Fragrant World functions on many levels: It’s bound to inspire some bang-up dance remixes, in spite of (and, let’s face it, because of) the swirling, searching layers of gloom sewn into its margins. Inspired equally by R&B records and Blade Runner, it’s the sort of record that rewards a bit of exploration, but it never forgets to dole out fun, easy payoffs along the way.
Philly-born Santigold’s sophomore album, Master Of My Make-Believe, is set for release on May 1st (via Downtown and Atlantic Records). Earlier this month, she announced a series of tour dates in support of the release, including a performance at the Trocadero on Tuesday, May 8th. From NPR Music:
As uncompromising in her own way as M.I.A., whose music attacks more viscerally, Santigold seems ambivalent about most everything she touches on Master of My Make-Believe — especially success, if “Fame” is any indication. Even the profanity-laced “Look at These Hoes” seems to straddle the line between loathing material excess and embracing it; in that case, the result feels deadpan to the point of half-heartedness.
With its frequent nods to island rhythms — and the aid of collaborators from old standbys Diploand Switch to Yeah Yeah Yeahs‘ Karen O — Master of My Make-Believe has a sprawl to it that belies its 38-minute run time. As a result, whether a given song comes out as a jolt (“Freak Like Me”) or a trot (“Pirate in the Water”), Master of My Make-Believe feels packed and filling. But fun has been edged out of the equation a bit, in favor of an emphasis on ferocity and artistry that’s increasingly hard to deny
You can read the full write-up and listen to the album in its entirety here.
From NPR Music:
Joan Osborne has just returned to the national stage with an album of her favorite blues and R&B songs, Bring It On Home. The collection, co-produced with guitarist Jack Petruzzelli, features tracks made famous by Muddy Waters, Ray Charles, Al Green andOtis Redding.
Osborne offered her interpretations of these classic cuts during a webcast from World Cafe Live in Philadelphia on Friday, April 6.
You can listen to the performance in its entirety here.
The members of Screaming Females have just released the leadoff single to the band’s upcoming album, Ugly (due April 3rd on Don Giovanni Records). You can listen to the track below (via Rolling Stone). Last month, the New Brunswick-based punk trio stopped by the NPR Music office to record a Tiny Desk Concert, which you can also check out below. Screaming Females performs at Long In The Tooth Records on Wednesday, February 15th.
The Hold Steady’s Craig Finn—who, as we mentioned earlier today, will headline a double-header of XPN Welcomes shows at Milkboy Philly on Friday, March 9th—recently recorded a Tiny Desk Concert, which has just been posted to the NPR Music site. From NPR Music:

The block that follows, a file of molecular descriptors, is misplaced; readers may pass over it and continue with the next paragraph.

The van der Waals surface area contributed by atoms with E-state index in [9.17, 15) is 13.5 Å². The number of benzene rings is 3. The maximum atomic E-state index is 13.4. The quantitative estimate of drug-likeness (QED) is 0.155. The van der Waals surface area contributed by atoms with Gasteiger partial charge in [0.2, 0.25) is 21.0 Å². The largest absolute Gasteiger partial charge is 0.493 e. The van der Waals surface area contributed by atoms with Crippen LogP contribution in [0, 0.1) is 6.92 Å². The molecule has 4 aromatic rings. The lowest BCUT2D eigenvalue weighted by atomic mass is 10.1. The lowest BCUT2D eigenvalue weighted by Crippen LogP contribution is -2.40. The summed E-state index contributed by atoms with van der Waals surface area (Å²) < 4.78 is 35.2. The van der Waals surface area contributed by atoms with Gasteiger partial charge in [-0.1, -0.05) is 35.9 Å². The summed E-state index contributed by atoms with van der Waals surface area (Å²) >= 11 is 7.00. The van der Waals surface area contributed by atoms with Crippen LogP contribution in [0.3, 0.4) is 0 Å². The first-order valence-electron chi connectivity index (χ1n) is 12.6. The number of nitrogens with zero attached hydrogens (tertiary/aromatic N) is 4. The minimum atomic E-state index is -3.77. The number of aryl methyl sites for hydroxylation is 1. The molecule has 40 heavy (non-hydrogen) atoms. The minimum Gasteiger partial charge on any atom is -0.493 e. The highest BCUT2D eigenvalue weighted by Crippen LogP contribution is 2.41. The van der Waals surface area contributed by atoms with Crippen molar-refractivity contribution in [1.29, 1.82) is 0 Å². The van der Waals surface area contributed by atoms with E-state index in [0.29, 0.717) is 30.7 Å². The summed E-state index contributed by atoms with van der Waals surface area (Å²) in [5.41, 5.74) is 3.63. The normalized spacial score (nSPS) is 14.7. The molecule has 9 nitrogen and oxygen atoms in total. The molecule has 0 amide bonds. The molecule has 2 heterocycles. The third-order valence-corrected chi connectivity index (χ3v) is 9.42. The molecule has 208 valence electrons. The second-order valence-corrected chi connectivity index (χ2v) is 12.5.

[O]n his new solo album, Clear Heart Full Eyes, Finn kicks himself free from the crutches of rock. It’s a sad sort of breakup record, barren and broken and informed by the wisdom of age, but his instantly recognizable speak-singing ramble remains. Finn’s starker side is, of course, nicely conducive to stripped-down arrangements behind Bob Boilen’s desk at the NPR Music offices: All these mournful, inward-facing songs (including the unreleased “Jeremiah’s Blues”) really require is Finn, his acoustic guitar and the indispensable pedal steel of Ricky Ray Jackson.
You can watch the video below; you can also read the full write-up and download the audio over at NPR Music.
Dusdin Condren/Courtesy of the artist
From NPR Music:
Even when she’s conveying disappointment, hurt or longing, Van Etten sounds more assertive and complex these days, aided by the ever-knottier contributions of guest players from The National, Wye Oak, Beirut and The Walkmen. The feathery coos of “Much More Than That” have given way to a tensely argumentative and conflicted sneer in “Serpents,” the remarkable first single from Tramp, out Feb. 7. When she sings, “I had a thought that you would take me seriously,” her words are smeared with accusation instead of apologies. She says it herself in the song’s chorus: “Everyone changes in time.” By the time she gets to “All I Can” a few songs later, even her most defensive pronouncements — “I do all I can / We all make mistakes” — ring out with stormy grandiosity that sounds downright triumphant.
You can read the full write-up and listen to the album here. XPN Welcomes Sharon Van Etten and Shearwater to Johnny Brenda’s at 9:15 p.m. Friday, February 10th; tickets to the 21+ show are SOLD OUT.
Photo by Joe del Tufo
From NPR Music:
Philadelphia’s Dr. Dog has drawn glowing comparisons to legendary groups — The Beatles, Pavement, Guided by Voices — across the spectrum of rock. Formed in 1999 as a side project of another band, the group soon became a local favorite, eventually breaking out after touring with My Morning Jacket‘s Jim James in 2004.
Dr. Dog’s subsequent albums achieved critical success; on Fate, the group recalled elements of psychedelic pop, while on Shame, Shame it embraces the slacker rock of the early ’90s. The band’s next record, Be the Void, comes out on Feb. 7. Hear Dr. Dog preview its new record live in concert from WXPN and World Cafe Live.
You can listen to the performance here.
“That Old Black Hole”
“How Long Must I Wait”
“Over Here, Over There”
“Do The Trick”